Maureen MorleyAssistant Director,Media Relations1firstname.lastname@example.org
Linda BrooksSenior Manager,Media Relations1email@example.com
Emma DayManager,Media Relations1firstname.lastname@example.org
To: Radio Public Affairs Directors
To help persuade your listeners to pay attention to signs of life-threatening conditions and diseases, the Radiological Society of North America (RSNA) provides these pre-recorded 15-, 30-and 60-second public service announcements (PSA) on various health awareness topics. The audio files and printable scripts are posted in English and Spanish.
The announcements also direct your listeners to a public information website (RadiologyInfo.org) with more information to help them understand the risks, screenings, symptoms and treatments associated with these diseases and conditions. The site is sponsored by RSNA and the American College of Radiology.
RSNA also has physician experts available for on-air or recorded interviews on these topics for your more in-depth reports. We can supply a list of suggested questions for interviews as well.
If you'd like to schedule interviews or for more information, please contact RSNA Media Relations at (630) 590-7762 or email@example.com.
Lung Cancer: Lung cancer is the nation's leading cause of cancer-related death and is responsible for more deaths than breast, prostate and colon cancers combined. As with many forms of cancer, early detection is key to survival.
Colon Cancer: Colon cancer is the nation's second leading cause of cancer death. Medical experts recommend screening for all men and women over age 50.
Stroke Awareness: Stroke is the nation's fourth leading cause of death and a leading cause of adult disability. Yet with new therapies, stroke can be detected early resulting in patients experiencing complete or near-complete recovery from its effects.
Men's Health: Abdominal aortic aneurysm is the third leading cause of sudden death for men over age 60. Knowing the risks, getting screened and early detection can prevent this life threatening condition.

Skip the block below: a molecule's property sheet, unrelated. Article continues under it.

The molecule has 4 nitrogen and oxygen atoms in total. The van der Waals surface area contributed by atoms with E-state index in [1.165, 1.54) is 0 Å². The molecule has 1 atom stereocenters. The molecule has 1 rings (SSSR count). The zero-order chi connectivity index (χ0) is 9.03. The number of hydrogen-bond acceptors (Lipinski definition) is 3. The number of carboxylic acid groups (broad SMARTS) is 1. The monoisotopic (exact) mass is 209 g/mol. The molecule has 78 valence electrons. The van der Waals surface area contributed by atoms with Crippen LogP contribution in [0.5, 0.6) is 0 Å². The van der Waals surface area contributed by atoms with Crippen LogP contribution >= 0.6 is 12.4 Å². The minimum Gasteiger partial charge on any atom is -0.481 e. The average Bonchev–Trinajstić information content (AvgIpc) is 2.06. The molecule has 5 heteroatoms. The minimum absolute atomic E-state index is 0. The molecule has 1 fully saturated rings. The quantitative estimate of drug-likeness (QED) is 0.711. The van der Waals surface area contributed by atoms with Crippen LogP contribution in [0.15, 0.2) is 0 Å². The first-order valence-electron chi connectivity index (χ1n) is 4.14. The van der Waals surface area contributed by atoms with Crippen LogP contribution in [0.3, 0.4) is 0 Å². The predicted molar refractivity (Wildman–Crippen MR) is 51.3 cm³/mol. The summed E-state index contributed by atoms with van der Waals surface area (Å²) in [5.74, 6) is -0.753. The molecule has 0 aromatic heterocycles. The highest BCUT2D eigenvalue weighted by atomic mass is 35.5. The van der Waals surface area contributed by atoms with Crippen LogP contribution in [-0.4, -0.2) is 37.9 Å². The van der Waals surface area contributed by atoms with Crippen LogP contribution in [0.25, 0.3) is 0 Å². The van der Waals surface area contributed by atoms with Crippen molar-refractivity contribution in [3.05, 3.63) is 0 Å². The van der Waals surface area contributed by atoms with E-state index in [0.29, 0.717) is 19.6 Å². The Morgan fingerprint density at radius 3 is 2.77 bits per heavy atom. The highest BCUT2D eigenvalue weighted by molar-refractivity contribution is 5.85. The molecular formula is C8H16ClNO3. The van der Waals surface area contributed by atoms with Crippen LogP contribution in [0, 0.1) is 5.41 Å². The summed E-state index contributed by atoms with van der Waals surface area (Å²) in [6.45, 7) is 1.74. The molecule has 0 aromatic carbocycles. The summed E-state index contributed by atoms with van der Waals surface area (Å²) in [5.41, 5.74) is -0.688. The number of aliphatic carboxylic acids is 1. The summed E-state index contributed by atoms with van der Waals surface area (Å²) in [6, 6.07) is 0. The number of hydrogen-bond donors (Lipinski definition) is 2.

Ovarian Cancer: With more than 14,000 deaths occurring each year, ovarian cancer has the highest mortality rate of all gynecological cancers because early symptoms often go undetected.
Prostate cancer is the most commonly diagnosed cancer in American men.
That's why experts tell men to get yearly prostate cancer screenings
beginning at age 50.
Increased awareness and earlier detection through screening have resulted in improved management of breast cancer at its earliest and most treatable stages.
RSNA 60-Second Checkup: One-minute audio segments on various topics in radiology.
CT colonography, commonly referred to as virtual colonoscopy, is a minimally invasive test that provides three-dimensional images of the colon. These images are useful in detecting polyps, cancer and other lesions in the large intestine.Virtual colonoscopy is less invasive than conventional colonoscopy. Medical experts recommend regular screenings for men and women over age 50; earlier for those at high risk.
Stroke symptoms come on suddenly and may include numbness or weakness in the face, arm or leg, especially on one side of the body.Successful treatment usually depends on emergency care given within the "magic window" of time, within three hours of stroke onset.
There are no symptoms for early prostate cancer when it is most treatable, but it can be detected early through regular screening. Imaging tests to detect the disease include ultrasound or MRI. Regular screenings are recommended for men over 50.Treatment depends on the stage of the cancer, and may include surgery, radiation therapy or other methods.
Pelvic imaging and blood tests are currently the best methods of screening for ovarian cancer. Early diagnosis is the key to successful treatment.
Women over 40 are urged to get yearly screening mammograms. Annual screenings help detect breast cancer when it is most curable.
Coughing, wheezing, hoarseness, and fatigue are just some of the symptoms that are often confused with less serious conditions. Smoking is the major risk, but even non-smokers can develop lung cancers.As with any form of cancer, early detection is the key to survival. Lung cancer treatments may include surgery, radiation treatments, chemotherapy or one of several interventional radiology procedures. New screening methods such as CT scans are being used in clinical trials.